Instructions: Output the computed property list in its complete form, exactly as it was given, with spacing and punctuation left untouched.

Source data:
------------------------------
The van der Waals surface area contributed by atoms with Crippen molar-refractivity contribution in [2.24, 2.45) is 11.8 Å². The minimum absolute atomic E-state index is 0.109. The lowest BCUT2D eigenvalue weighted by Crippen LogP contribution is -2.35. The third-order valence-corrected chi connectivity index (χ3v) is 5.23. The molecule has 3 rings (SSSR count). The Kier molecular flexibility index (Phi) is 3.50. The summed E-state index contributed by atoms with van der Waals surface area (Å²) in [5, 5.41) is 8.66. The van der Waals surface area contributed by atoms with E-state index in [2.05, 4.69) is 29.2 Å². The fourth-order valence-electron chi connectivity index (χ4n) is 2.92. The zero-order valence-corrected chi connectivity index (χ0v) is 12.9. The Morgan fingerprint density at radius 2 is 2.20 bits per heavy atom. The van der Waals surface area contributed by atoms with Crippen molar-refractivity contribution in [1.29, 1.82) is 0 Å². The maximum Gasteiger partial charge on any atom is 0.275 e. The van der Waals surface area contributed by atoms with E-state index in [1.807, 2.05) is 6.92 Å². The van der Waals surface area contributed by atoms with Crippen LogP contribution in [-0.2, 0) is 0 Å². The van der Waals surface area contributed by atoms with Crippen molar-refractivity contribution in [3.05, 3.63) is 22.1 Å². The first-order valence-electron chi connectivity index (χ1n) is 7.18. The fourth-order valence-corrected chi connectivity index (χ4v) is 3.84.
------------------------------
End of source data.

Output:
The van der Waals surface area contributed by atoms with Crippen molar-refractivity contribution in [2.24, 2.45) is 11.8 Å². The minimum absolute atomic E-state index is 0.109. The lowest BCUT2D eigenvalue weighted by Crippen LogP contribution is -2.35. The third-order valence-corrected chi connectivity index (χ3v) is 5.23. The molecule has 3 rings (SSSR count). The Kier molecular flexibility index (Phi) is 3.50. The summed E-state index contributed by atoms with van der Waals surface area (Å²) in [5, 5.41) is 8.66. The van der Waals surface area contributed by atoms with E-state index in [2.05, 4.69) is 29.2 Å². The fourth-order valence-electron chi connectivity index (χ4n) is 2.92. The zero-order valence-corrected chi connectivity index (χ0v) is 12.9. The Morgan fingerprint density at radius 2 is 2.20 bits per heavy atom. The van der Waals surface area contributed by atoms with Crippen molar-refractivity contribution in [1.29, 1.82) is 0 Å². The maximum Gasteiger partial charge on any atom is 0.275 e. The van der Waals surface area contributed by atoms with E-state index in [1.807, 2.05) is 6.92 Å². The van der Waals surface area contributed by atoms with Crippen LogP contribution in [-0.2, 0) is 0 Å². The van der Waals surface area contributed by atoms with Crippen molar-refractivity contribution in [3.05, 3.63) is 22.1 Å². The first-order valence-electron chi connectivity index (χ1n) is 7.18. The fourth-order valence-corrected chi connectivity index (χ4v) is 3.84.